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|Title: ||Hydrothermal carbonization of primary sewage sludge and synthetic faeces: Effect of reaction temperature and time on filterability|
|Authors: ||Danso-Boateng, Eric|
Wheatley, Andrew D.
Martin, Simon J.
|Keywords: ||Sludge treatment dewaterability|
Specific cake resistance
|Issue Date: ||2015|
|Publisher: ||© Wiley|
|Citation: ||DANSO-BOATENG, E. ...et al., 2015. Hydrothermal Carbonization of Primary Sewage Sludge and Synthetic Faeces: Effect of Reaction Temperature and Time on Filterability. Environmental Progress & Sustainable Energy, 34(5), pp. 1279-1290.|
|Abstract: ||The effect of reaction temperature and time on the filterability of slurries of primary sewage sludge (PSS) and synthetic faeces (SF) following hydrothermal carbonisation (HTC) was investigated and optimised using response surface methodology (RSM). Filterability was shown to improve as the treatment temperature and reaction time at which the solids were carbonised was increased. The best filtration results were achieved at the highest temperature (200°C) and longest treatment time (240 min) employed here. The specific cake resistance to filtration of the carbonised solids was found to vary between 5.43 x 1012 and 2.05 x 1010 m kg–1 for cold filtration of PSS, 1.11 x 1012 and 3.49 x 1010 m kg–1 for cold filtration of SF, and 3.01 x 1012 and 3.86 x 1010 m kg–1 for hot filtration of SF, and decreased with increasing reaction temperature and time for carbonisation. There was no significant difference in the specific resistance of cold and hot filtration for SF. The RSM models employed here were found to yield predictions that were close to the experimental results obtained and should therefore prove useful in designing and optimizing HTC filtration systems for generating solids for a wide variety of end uses.|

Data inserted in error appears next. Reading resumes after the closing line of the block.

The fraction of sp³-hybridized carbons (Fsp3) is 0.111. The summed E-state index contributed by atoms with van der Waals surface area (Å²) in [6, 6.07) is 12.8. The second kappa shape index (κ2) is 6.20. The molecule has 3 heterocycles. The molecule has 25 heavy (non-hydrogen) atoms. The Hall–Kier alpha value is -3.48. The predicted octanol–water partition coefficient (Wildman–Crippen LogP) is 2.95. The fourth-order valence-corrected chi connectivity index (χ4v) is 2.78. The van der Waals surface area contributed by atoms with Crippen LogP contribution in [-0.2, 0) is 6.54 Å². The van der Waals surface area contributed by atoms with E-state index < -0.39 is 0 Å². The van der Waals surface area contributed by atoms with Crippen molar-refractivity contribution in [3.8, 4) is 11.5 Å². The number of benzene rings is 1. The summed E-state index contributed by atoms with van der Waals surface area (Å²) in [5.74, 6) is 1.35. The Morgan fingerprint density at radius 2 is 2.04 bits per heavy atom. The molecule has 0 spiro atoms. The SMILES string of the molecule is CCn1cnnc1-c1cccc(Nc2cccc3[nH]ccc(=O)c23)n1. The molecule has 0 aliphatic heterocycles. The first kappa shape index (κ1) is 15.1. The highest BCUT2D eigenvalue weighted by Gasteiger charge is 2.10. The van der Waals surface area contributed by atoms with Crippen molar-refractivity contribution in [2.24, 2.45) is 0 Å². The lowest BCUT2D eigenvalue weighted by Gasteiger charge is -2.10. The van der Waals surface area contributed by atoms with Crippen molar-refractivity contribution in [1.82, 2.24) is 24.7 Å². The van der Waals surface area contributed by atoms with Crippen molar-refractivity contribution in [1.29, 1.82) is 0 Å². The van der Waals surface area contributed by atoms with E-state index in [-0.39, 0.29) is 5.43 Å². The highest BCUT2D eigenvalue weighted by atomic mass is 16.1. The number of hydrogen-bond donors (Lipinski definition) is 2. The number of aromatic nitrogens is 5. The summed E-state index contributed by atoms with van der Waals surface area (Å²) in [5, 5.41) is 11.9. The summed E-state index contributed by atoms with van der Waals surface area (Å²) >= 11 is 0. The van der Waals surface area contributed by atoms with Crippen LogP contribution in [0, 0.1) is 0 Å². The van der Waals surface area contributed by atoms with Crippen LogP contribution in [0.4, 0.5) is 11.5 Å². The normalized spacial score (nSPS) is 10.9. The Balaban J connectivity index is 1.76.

|Description: ||This is the peer reviewed version of the following article: DANSO-BOATENG, E. ...et al., 2015. Hydrothermal Carbonization of Primary Sewage Sludge and Synthetic Faeces: Effect of Reaction Temperature and Time on Filterability. Environmental Progress & Sustainable Energy, 34(5), pp. 1279-1290., which has been published in final form at http://dx.doi.org/10.1002/ep.12114. This article may be used for non-commercial purposes in accordance with Wiley Terms and Conditions for Self-Archiving."|
|Version: ||Accepted for publication|
|Publisher Link: ||http://dx.doi.org/10.1002/ep.12114|
|Appears in Collections:||Published Articles (Materials)|
Published Articles (Chemical Engineering)
Published Articles (Civil and Building Engineering)
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